I have never, not in my whole life of (admittedly very limited) travels been somewhere as sleepy, gentle and, most notably, peaceful as Faro in my life. Faro has been my first stop in Portugal before I trek around the coast up to Lisbon and Porto (via some shiny beaches, of course) and initially, I wasn’t too sure if I really wanted to come here.
There is next to no tourist influence on this city, even though I have still only met one person in two days who actually speaks Portugese. A few guided tour officials roaming about the place trying to sell boat tours to the beach in the vastest multitude of languages I’ve ever seen before, but that’s really it.
I chose to come and spend two days here because I really wanted to relax somewhere and get my head put on straight. The last few weeks for me have been very tumultous and confusing, a lot of things have changed in a very small period of time for me since Madrid. I guess that”s what we travel for, to help find ourselves somewhere that we are completely lost.
The first thing I learned in Faro actually began at Gatwick Airport, at 1am, trying to find the shuttle from the South terminal to the North terminal. I became wildly lost in what I can only imagine was the staff carpark, looking for this terminal. I met a French girl who was also flying out to Faro. We chatted a little bit, she was a very sweet girl. We finally found our way there in the end and we sat out the front of the airport for about four hours, just chain smoking cigaretes.
We talked about travelling to learn (she was living in London to improve her English so she could work as a stewardess), crazy and intolerant people in the world and some absolute rubbish. But if you talk with a stranger for four straight hours in the freezing cold with nothing but a few packs of cigarettes, some rubbish is bound to come up. She offered me cake and coke (the drink!) and it was nice.
We got to Faro and her parents were picking her up from the airport. I was terribly confused, I had no idea how to get to the hostel from the airport (there were no signs for buses or trains or anything else of the matter). I met her parents, they didn’t speak a word of English but they were very sweet and bought me orange juice. Then, they drove me to my hostel.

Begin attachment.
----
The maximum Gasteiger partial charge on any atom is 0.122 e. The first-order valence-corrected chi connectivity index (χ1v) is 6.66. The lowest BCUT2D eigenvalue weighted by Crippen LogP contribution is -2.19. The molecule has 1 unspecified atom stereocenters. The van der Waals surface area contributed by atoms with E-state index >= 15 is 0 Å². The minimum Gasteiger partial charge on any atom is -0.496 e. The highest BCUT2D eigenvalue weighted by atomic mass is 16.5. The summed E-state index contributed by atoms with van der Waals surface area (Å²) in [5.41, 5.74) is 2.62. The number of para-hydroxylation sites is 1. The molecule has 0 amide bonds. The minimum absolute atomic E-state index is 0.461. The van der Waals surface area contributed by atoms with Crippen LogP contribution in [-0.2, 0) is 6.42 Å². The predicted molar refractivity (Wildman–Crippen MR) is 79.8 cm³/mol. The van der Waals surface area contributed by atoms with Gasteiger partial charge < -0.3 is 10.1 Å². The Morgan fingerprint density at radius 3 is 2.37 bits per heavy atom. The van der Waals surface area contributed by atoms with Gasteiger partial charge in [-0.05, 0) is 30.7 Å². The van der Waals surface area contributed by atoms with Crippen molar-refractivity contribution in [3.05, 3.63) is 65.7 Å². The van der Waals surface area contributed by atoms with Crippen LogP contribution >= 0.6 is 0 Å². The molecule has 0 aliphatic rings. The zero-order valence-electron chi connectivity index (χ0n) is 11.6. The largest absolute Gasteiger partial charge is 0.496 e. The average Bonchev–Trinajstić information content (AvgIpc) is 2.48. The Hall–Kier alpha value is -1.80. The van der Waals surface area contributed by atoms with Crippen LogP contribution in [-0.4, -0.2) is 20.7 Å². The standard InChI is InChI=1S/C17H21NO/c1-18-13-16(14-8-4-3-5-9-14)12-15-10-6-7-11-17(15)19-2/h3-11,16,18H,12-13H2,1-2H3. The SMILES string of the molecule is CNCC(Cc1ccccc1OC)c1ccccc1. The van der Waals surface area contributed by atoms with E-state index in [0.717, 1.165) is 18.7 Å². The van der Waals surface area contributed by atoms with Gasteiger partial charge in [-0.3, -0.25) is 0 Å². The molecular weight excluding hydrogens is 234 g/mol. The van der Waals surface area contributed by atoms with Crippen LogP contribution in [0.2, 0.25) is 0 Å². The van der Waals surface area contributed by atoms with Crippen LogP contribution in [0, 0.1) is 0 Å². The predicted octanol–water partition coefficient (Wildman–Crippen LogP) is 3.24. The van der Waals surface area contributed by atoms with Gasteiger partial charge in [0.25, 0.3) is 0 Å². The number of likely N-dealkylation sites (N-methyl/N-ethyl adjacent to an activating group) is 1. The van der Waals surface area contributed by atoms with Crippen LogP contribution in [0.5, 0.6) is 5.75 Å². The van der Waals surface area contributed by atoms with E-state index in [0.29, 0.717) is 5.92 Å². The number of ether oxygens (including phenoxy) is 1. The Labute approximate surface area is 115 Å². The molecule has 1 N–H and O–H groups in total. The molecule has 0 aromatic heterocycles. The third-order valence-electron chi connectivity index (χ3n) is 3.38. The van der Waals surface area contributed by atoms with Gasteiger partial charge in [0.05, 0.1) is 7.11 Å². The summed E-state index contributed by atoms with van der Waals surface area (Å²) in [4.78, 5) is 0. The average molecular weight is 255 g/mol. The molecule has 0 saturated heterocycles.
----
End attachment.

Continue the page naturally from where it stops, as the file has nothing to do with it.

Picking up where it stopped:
Faith in humanity: very much restored.
Then, after a good nine hours of wandering the terribly beautiful and wonderfully boring streets of Faro, I came back to the hostel and met the owners. We went out to have a look at buying a guitar for the hostel, then for some dinner and wine. Today, they took me for sandwiches and coffee. They are a wonderfully sweet couple and outrageously hospitable. I don’t have any other word to describe how hospitable they are except outrageous, they’ve taken great care of me in the last two days, even offering to help me find gigs in Faro.
Mixed about with a few people in the hostel who have been very generous with their wine and cigarettes, I learned my first lesson of Faro: the kindness of strangers is truly limitless, as long as you show the same kindness back. Without these people I had never met before in my life, I would have had the most miserable two days here. I mean yeah-the sunshine is beautiful but it can only cure so much loneliness in a man. Never again will I take for granted how good people can be. This city has made cynicism seem like a joke.
The next thing I learned was on my very, very long walk through a very, very small town. I had nothing with me, barre a bottle of water and a packet of cigarettes. Nothing but me, a seaside landscape, the sun beating down and my thoughts. It was incredibly peaceful.
There is no way to be in this town, I feel, and to not be instilled with a great sense of peace about the world. Yeah, there’s good. Yeah, there’s bad. But here in Faro, there’s just peace everywhere.
So I soaked it in, and I began to come to peace with something. Now, these little black bubbles of spiritual disconcertion that have been hanging over me have not been come to peace with. But, I became at peace with the fact that I have to face up to them and ‘pop’ these problems. To me, I think accepting and preparing yourself to deal with your problems is as important as dealing with them in itself.
So, I have come to peace with the fact that I have to make peace. And I’m ready to do that now. What’s that, remnant teenage angst of an immature 21 year old? You wanna fight?
Bring it on bro. I’m ready for ya.